Mirant is also concerned about PG&E's discussion of risk allocation issues. PG&E proposes that Rule 27 apply to system reinforcements, as well as service extensions. PG&E witness Haley testified that Rule 15 uses a standard form agreement that includes a provision attesting that the customer's load justifies the reinforcement work involved, and that should the applicant's load not develop as intended, that PG&E reserves the right to collect the cost of reinforcements that turn out not be necessary. Under Rule 15, the customer is off the hook if the project load is achieved, even if revenues are disappointing. However, under Rule 27, the customer is obligated to pay all of the costs of the reinforcement if the anticipated customer revenue from customer access and local transmission charges do not reach the projected level. Mirant asserts that this distinction is important because it supports the position of CCC/Calpine to waive the unrecovered balance if a sufficient proportion of anticipated revenue is achieved, for providing refunds if additional new customers take service from a new facility, and for including backbone rate revenue in the calculation of customer contributions.
NCGC points out that under proposed Rule 27, if PG&E's cost of constructing the connection or reinforcement cannot be supported by the forecasted local transmission and customer access charge revenues, the customer will be required to pay the difference.
NCGC asserts that the Rule 27 proposal is outside the scope of this proceeding. In addition, due to the slowdown in the construction of new electric generation plants, the rule is currently not necessary. NCGC also notes that connections and reinforcements have been installed in the past without Rule 27. NCGC recommends that PG&E's Rule 27 proposal be dismissed without prejudice, and that the issues regarding Rule 27 be resolved in a workshop.
If the Commission decides to adopt Rule 27, NCGC recommends that we revise proposed Rule 27 as recommended by CCC/Calpine and Mirant so that PG&E bears at least some of the risk of the new interconnection costs.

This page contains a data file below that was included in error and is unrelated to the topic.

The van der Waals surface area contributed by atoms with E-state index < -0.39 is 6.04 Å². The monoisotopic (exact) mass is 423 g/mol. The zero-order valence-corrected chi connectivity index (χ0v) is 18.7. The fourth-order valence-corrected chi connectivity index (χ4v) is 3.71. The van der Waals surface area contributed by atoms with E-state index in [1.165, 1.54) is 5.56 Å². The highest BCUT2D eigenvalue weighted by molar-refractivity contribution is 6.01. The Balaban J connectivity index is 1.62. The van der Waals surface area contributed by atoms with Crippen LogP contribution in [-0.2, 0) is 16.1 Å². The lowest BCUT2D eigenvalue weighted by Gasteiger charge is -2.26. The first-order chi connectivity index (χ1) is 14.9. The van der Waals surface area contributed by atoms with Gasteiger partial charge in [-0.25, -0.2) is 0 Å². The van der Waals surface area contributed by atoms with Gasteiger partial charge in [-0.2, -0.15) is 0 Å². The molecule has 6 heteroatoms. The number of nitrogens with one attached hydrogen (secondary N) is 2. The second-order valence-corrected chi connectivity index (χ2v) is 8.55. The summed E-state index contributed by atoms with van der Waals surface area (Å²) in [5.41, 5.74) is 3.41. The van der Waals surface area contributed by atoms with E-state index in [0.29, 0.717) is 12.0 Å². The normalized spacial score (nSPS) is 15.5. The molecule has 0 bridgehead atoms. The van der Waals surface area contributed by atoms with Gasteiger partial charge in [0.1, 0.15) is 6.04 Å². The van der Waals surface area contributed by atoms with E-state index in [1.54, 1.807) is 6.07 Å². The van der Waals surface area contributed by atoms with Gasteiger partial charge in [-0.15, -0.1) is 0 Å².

CCC/Calpine and Mirant also recommend other changes to Rule 27. These changes include the following: include a provision that parallels Rule 15.E to permit a customer to get a refund for the customer's contribution to a capacity addition if additional new customers take service from the new capacity; provide for an interconnecting customer to receive a credit based on the full costs that PG&E avoids as a result of installing an interconnection facility, not just the incremental cost; that the economic benefit test in Rule 27 be modified to recognize backbone revenues that result from interconnecting with a new customer, as well as local transmission revenues; and that Rule 27 be changed to include the cost of facilities that are needed to provide higher delivery pressures rather than continuing to treat such facilities as special facilities under Rule 2. NCGC supports all of these proposals.
ORA states that the ratepayer impacts of PG&E's proposed Rule 27 could not be properly reviewed and assessed within the time allotted, and that such a proposal should be deferred to a later proceeding.
If the Commission does not adopt the proposal for a backbone level rate, or does not adopt a higher load factor, Rule 27 should be changed to allow SMUD to credit some or all of its costs of constructing the SMUD gas pipeline system against PG&E's local transmission rates. SMUD contends this is proper because of the cost savings that PG&E's customers received as a result of SMUD building its own pipeline system to serve its gas-fired plants.
CCC/Calpine and others suggest that a new customer should only have to pay for system reinforcements net of system benefits, and that Rule 27 does not result in an equitable share of system upgrade costs. PG&E asserts that its proposed Rule 27 provides for an equitable allocation of system upgrade costs between the applicant and PG&E. When an applicant applies for service, PG&E's practice is to allocate only the costs of the applicant's interconnection to the applicant. But for the Rule 27 applicant, PG&E would not be making the interconnection. PG&E does not propose to deviate from that practice in proposed Gas Rule 27. If additional facilities are added by PG&E in conjunction with the upgrades required for an applicant, PG&E will pay those incremental costs. According to PG&E's witness Haley, although proposed Rule 27 tariff does not specify that the incremental costs would be at PG&E's expense, such language could be added to clarify the intent of Rule 27.
CCC/Calpine suggest modifying proposed Gas Rule 27 to allow for refunds to reduce a customer's "Unrecovered Balance" if additional customers take service from the interconnection facilities that PG&E installed for the applicant. PG&E recommends that this proposal be rejected as unrealistic. Based on the classification of customers that are covered by proposed Gas Rule 27, PG&E contends it is unlikely that another transmission-level customer will be able to be served from the pipe that PG&E installed to serve the applicant without additional reinforcement. In addition, tracking the other load would be cumbersome, and customers would gain little or no benefit. If sufficient excess capacity exists to accommodate other customers, that incremental capacity would be provided at PG&E's expense.